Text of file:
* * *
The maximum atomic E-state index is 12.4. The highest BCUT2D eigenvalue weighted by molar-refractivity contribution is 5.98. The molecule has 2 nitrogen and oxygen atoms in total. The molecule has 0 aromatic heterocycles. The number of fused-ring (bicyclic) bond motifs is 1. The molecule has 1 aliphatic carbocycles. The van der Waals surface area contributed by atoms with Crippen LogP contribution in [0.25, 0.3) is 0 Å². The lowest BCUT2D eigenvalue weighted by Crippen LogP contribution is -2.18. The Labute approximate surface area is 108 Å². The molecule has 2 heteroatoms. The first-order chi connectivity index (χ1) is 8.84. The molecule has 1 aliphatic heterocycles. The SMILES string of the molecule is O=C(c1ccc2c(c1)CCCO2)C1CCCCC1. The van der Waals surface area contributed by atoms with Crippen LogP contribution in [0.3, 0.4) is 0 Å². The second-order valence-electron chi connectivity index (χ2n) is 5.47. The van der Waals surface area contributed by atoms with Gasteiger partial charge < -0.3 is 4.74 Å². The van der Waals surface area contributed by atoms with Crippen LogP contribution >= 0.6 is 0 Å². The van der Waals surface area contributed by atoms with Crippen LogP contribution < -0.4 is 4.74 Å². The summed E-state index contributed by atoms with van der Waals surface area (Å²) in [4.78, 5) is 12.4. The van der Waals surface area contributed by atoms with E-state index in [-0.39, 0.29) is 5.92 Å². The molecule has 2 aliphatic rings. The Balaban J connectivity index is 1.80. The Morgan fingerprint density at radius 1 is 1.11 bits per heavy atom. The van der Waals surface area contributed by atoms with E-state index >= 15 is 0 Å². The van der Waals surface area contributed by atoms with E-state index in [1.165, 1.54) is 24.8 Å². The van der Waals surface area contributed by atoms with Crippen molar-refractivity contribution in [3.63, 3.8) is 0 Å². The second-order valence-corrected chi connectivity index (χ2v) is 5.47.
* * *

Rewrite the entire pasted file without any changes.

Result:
The maximum atomic E-state index is 12.4. The highest BCUT2D eigenvalue weighted by molar-refractivity contribution is 5.98. The molecule has 2 nitrogen and oxygen atoms in total. The molecule has 0 aromatic heterocycles. The number of fused-ring (bicyclic) bond motifs is 1. The molecule has 1 aliphatic carbocycles. The van der Waals surface area contributed by atoms with Crippen LogP contribution in [0.25, 0.3) is 0 Å². The lowest BCUT2D eigenvalue weighted by Crippen LogP contribution is -2.18. The Labute approximate surface area is 108 Å². The molecule has 2 heteroatoms. The first-order chi connectivity index (χ1) is 8.84. The molecule has 1 aliphatic heterocycles. The SMILES string of the molecule is O=C(c1ccc2c(c1)CCCO2)C1CCCCC1. The van der Waals surface area contributed by atoms with Crippen LogP contribution in [0.3, 0.4) is 0 Å². The second-order valence-electron chi connectivity index (χ2n) is 5.47. The van der Waals surface area contributed by atoms with Gasteiger partial charge < -0.3 is 4.74 Å². The van der Waals surface area contributed by atoms with Crippen LogP contribution >= 0.6 is 0 Å². The van der Waals surface area contributed by atoms with Crippen LogP contribution < -0.4 is 4.74 Å². The summed E-state index contributed by atoms with van der Waals surface area (Å²) in [4.78, 5) is 12.4. The van der Waals surface area contributed by atoms with E-state index in [-0.39, 0.29) is 5.92 Å². The molecule has 2 aliphatic rings. The Balaban J connectivity index is 1.80. The Morgan fingerprint density at radius 1 is 1.11 bits per heavy atom. The van der Waals surface area contributed by atoms with E-state index >= 15 is 0 Å². The van der Waals surface area contributed by atoms with E-state index in [1.165, 1.54) is 24.8 Å². The van der Waals surface area contributed by atoms with Crippen molar-refractivity contribution in [3.63, 3.8) is 0 Å². The second-order valence-corrected chi connectivity index (χ2v) is 5.47.